The Chartered Institute of Management
Accountants (CIMA) is undemocratic and its global appeal is under
threat, warned suspended CIMA Sri Lanka branch president Gowri
Shanker Somasunderam.

This month, some members of the suspended
council have been granted Supreme Court permission to petition the
Sri Lankan government to reform governance and control structures
of foreign education branches in the South Asian nation.

Somasunderam was suspended as part of the
branch’s divisional council by CIMA in December. She told The
Accountant
the nation’s management accounting profession had
been humiliated, insulted and undermined, grinding membership
activities and development to a halt.

She described the conflict as one of
“education versus the profession”, in which the council had the
“unanimous” support of CIMA Sri Lanka’s 4,000 voting members.

“When an elected body is not allowed to
function and they put in their own people, where is the democracy?
We are going back to colonial days,” Somasunderam said.

“Member-related activities have stopped and
there is no deliberation. It is the CIMA Sri Lanka branch staff
handling the CIMA profession – people who are not members. The
members have to get up and say the profession is ours, we are the
stakeholders, we own the profession. We carry the label of CIMA on
our forehead, not the staff and not [CIMA chief executive] Charles
Tilly.”

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She added: “This is exactly what they are
trying to do, isolating the members. It’s not only here in Sri
Lanka – this is going to be the death of the CIMA profession
worldwide.”

Impact questionable

CIMA maintains that member activities
have not been impacted and proof of this can be found under the
‘events’ section of the CIMA Sri Lanka website. The UK-based
institute said it has received numerous e-mails of support from Sri
Lanka. The institute added that arrangements are being considered
to restore an elected divisional representative body in due course
and some members of the previous council will be among those
invited.

The petition in Sri Lanka’s highest court is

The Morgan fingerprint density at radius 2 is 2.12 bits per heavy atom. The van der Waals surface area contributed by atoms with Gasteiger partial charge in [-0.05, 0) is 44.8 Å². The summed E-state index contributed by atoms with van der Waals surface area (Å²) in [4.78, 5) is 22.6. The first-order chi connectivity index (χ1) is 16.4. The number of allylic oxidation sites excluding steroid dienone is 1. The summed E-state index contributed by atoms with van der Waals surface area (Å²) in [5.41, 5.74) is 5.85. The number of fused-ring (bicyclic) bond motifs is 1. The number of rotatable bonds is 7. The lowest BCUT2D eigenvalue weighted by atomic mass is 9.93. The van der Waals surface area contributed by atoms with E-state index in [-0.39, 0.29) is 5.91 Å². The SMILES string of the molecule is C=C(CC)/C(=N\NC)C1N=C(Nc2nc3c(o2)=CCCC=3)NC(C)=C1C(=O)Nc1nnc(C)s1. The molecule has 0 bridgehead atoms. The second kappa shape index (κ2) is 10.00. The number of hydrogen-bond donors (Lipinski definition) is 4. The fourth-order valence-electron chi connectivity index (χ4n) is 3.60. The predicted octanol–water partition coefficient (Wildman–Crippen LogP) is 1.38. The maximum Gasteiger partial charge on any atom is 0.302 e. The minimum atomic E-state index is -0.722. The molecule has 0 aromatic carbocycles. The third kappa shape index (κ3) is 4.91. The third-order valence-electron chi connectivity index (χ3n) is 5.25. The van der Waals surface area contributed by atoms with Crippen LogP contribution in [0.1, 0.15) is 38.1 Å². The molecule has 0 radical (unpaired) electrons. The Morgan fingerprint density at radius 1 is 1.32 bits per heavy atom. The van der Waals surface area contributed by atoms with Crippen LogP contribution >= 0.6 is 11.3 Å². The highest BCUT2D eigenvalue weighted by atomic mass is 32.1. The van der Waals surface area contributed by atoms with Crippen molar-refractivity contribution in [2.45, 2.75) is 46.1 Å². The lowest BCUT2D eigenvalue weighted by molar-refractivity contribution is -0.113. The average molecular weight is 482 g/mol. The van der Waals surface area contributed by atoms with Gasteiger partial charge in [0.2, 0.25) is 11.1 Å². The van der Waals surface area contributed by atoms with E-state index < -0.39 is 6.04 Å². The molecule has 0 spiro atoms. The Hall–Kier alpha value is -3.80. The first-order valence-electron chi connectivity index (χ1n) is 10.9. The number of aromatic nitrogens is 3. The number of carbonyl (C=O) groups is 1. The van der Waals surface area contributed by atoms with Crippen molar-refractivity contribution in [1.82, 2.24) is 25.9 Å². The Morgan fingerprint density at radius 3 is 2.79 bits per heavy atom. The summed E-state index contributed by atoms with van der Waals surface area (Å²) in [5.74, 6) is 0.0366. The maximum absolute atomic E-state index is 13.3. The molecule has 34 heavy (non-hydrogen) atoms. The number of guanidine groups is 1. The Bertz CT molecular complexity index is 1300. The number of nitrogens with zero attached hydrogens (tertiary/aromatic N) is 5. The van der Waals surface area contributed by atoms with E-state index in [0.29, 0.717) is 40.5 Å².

an attempt to allow local branches of foreign education
institutions, such as CIMA Sri Lanka, greater control and oversight
of local member activities.

Petitioners are asking the Minister of
Vocational and Technical Training and the Minister of Higher
Education to restrict the influence foreign institutions have over
local branches. Petitioners include Somasunderam, suspended CIMA
Sri Lanka divisional council deputy-president Viren Wijesinghe and
three other suspended council members.

“The accounting profession has a national
interest in Sri Lanka and if it is being humiliated and insulted
that means the state has not regulated this area properly,”
Somasunderam said.

“I hope the state can help us in streamlining
these foreign educational bodies utilising members’ time. The state
has helped us develop the management accounting profession and,
after doing that, members have been just cast aside. This is like
the death of the profession. The profession is member related;
education is just a qualification.”

CIMA director of professional standards Robin
Vaughan told The Accountant the institute will robustly
defend itself if drawn into a legal battle.

“In as far as the application relates to CIMA
we strongly reject its claims and we will energetically defend
ourselves and the rights of our members,” he said. “Our commitment
to the wider Sri Lanka economy remains wholehearted and we will
continue to ensure CIMA gives full support to its members, its
11,000 students, employers, tuition providers and other key
stakeholders in Sri Lanka. Our levels of service, including
examination arrangements for our students, remain unaffected.”

The CIMA Sri Lanka divisional council was
suspended in December following a dispute between some council
members and the CIMA executive office. CIMA said this decision was
taken collectively by the CIMA council, the institute’s principal
governing body.

CIMA said the suspension followed
recommendations of an independent consultant on the activities of a
“vocal minority” of the divisional council. CIMA said the
consultant found a failure to adhere to CIMA’s strategic goals and
respect its long-established governance structures.